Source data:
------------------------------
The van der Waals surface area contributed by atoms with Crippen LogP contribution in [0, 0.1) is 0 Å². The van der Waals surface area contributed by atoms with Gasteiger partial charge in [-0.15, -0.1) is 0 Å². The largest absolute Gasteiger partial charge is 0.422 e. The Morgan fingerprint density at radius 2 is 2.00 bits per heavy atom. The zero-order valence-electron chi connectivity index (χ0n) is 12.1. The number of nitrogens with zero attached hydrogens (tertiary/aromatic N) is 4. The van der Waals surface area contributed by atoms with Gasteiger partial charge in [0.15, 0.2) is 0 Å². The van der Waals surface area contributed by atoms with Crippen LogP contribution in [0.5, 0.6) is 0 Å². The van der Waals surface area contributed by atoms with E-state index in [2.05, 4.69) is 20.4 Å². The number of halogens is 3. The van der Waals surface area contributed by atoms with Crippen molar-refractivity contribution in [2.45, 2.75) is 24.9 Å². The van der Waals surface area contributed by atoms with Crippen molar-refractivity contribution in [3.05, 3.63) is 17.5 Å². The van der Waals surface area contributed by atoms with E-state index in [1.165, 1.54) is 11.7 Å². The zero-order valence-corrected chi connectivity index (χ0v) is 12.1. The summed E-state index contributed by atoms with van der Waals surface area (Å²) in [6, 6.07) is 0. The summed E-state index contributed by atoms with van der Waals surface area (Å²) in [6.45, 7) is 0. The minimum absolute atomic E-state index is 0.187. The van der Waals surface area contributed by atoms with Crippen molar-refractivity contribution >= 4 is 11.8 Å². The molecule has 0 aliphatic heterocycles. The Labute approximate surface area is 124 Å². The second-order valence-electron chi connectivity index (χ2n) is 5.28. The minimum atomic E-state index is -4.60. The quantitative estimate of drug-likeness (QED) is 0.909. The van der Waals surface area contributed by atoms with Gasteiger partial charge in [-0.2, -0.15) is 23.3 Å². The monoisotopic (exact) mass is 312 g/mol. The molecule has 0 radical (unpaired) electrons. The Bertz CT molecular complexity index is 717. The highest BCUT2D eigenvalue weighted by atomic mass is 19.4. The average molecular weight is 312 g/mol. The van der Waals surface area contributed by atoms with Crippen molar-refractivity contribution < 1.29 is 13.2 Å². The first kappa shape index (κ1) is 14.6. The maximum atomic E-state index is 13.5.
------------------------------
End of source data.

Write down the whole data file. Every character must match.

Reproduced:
The van der Waals surface area contributed by atoms with Crippen LogP contribution in [0, 0.1) is 0 Å². The van der Waals surface area contributed by atoms with Gasteiger partial charge in [-0.15, -0.1) is 0 Å². The largest absolute Gasteiger partial charge is 0.422 e. The Morgan fingerprint density at radius 2 is 2.00 bits per heavy atom. The zero-order valence-electron chi connectivity index (χ0n) is 12.1. The number of nitrogens with zero attached hydrogens (tertiary/aromatic N) is 4. The van der Waals surface area contributed by atoms with Gasteiger partial charge in [0.15, 0.2) is 0 Å². The van der Waals surface area contributed by atoms with Crippen LogP contribution in [0.5, 0.6) is 0 Å². The van der Waals surface area contributed by atoms with E-state index in [2.05, 4.69) is 20.4 Å². The number of halogens is 3. The van der Waals surface area contributed by atoms with Crippen molar-refractivity contribution in [2.45, 2.75) is 24.9 Å². The van der Waals surface area contributed by atoms with Crippen molar-refractivity contribution in [3.05, 3.63) is 17.5 Å². The van der Waals surface area contributed by atoms with E-state index in [1.165, 1.54) is 11.7 Å². The zero-order valence-corrected chi connectivity index (χ0v) is 12.1. The summed E-state index contributed by atoms with van der Waals surface area (Å²) in [6, 6.07) is 0. The summed E-state index contributed by atoms with van der Waals surface area (Å²) in [6.45, 7) is 0. The minimum absolute atomic E-state index is 0.187. The van der Waals surface area contributed by atoms with Crippen molar-refractivity contribution >= 4 is 11.8 Å². The molecule has 0 aliphatic heterocycles. The Labute approximate surface area is 124 Å². The second-order valence-electron chi connectivity index (χ2n) is 5.28. The minimum atomic E-state index is -4.60. The quantitative estimate of drug-likeness (QED) is 0.909. The van der Waals surface area contributed by atoms with Gasteiger partial charge in [-0.2, -0.15) is 23.3 Å². The monoisotopic (exact) mass is 312 g/mol. The molecule has 0 radical (unpaired) electrons. The Bertz CT molecular complexity index is 717. The highest BCUT2D eigenvalue weighted by atomic mass is 19.4. The average molecular weight is 312 g/mol. The van der Waals surface area contributed by atoms with Crippen molar-refractivity contribution < 1.29 is 13.2 Å². The first kappa shape index (κ1) is 14.6. The maximum atomic E-state index is 13.5.